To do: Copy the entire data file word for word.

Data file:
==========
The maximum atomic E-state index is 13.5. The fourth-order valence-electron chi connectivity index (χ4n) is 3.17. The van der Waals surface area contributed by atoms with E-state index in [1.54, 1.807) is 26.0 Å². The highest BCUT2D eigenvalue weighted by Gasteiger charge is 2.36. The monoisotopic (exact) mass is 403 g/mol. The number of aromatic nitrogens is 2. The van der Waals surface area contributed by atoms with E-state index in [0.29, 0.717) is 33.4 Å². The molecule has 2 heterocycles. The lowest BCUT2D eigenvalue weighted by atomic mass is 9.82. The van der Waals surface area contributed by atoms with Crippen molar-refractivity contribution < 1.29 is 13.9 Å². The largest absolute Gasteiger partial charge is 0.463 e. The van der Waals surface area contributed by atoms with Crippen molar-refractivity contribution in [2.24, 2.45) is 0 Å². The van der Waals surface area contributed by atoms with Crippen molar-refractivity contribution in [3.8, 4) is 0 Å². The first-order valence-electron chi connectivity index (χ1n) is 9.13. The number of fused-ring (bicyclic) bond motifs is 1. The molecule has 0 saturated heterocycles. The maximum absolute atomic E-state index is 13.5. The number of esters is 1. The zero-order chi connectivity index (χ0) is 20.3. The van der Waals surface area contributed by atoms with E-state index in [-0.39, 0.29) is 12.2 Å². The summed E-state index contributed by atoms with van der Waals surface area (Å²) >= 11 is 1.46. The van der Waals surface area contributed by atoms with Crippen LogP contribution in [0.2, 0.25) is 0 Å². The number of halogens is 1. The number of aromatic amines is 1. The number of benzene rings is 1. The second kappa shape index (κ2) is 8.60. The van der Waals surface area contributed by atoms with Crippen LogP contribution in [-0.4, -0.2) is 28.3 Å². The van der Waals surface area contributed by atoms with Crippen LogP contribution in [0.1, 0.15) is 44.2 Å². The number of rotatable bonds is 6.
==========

The maximum atomic E-state index is 13.5. The fourth-order valence-electron chi connectivity index (χ4n) is 3.17. The van der Waals surface area contributed by atoms with E-state index in [1.54, 1.807) is 26.0 Å². The highest BCUT2D eigenvalue weighted by Gasteiger charge is 2.36. The monoisotopic (exact) mass is 403 g/mol. The number of aromatic nitrogens is 2. The van der Waals surface area contributed by atoms with E-state index in [0.29, 0.717) is 33.4 Å². The molecule has 2 heterocycles. The lowest BCUT2D eigenvalue weighted by atomic mass is 9.82. The van der Waals surface area contributed by atoms with Crippen molar-refractivity contribution < 1.29 is 13.9 Å². The largest absolute Gasteiger partial charge is 0.463 e. The van der Waals surface area contributed by atoms with Crippen molar-refractivity contribution in [2.24, 2.45) is 0 Å². The van der Waals surface area contributed by atoms with Crippen molar-refractivity contribution in [3.8, 4) is 0 Å². The first-order valence-electron chi connectivity index (χ1n) is 9.13. The number of fused-ring (bicyclic) bond motifs is 1. The molecule has 0 saturated heterocycles. The maximum absolute atomic E-state index is 13.5. The number of esters is 1. The zero-order chi connectivity index (χ0) is 20.3. The van der Waals surface area contributed by atoms with E-state index in [-0.39, 0.29) is 12.2 Å². The summed E-state index contributed by atoms with van der Waals surface area (Å²) >= 11 is 1.46. The van der Waals surface area contributed by atoms with Crippen LogP contribution in [0.2, 0.25) is 0 Å². The number of halogens is 1. The number of aromatic amines is 1. The number of benzene rings is 1. The second kappa shape index (κ2) is 8.60. The van der Waals surface area contributed by atoms with Crippen LogP contribution in [-0.4, -0.2) is 28.3 Å². The van der Waals surface area contributed by atoms with Crippen LogP contribution in [0.1, 0.15) is 44.2 Å². The number of rotatable bonds is 6.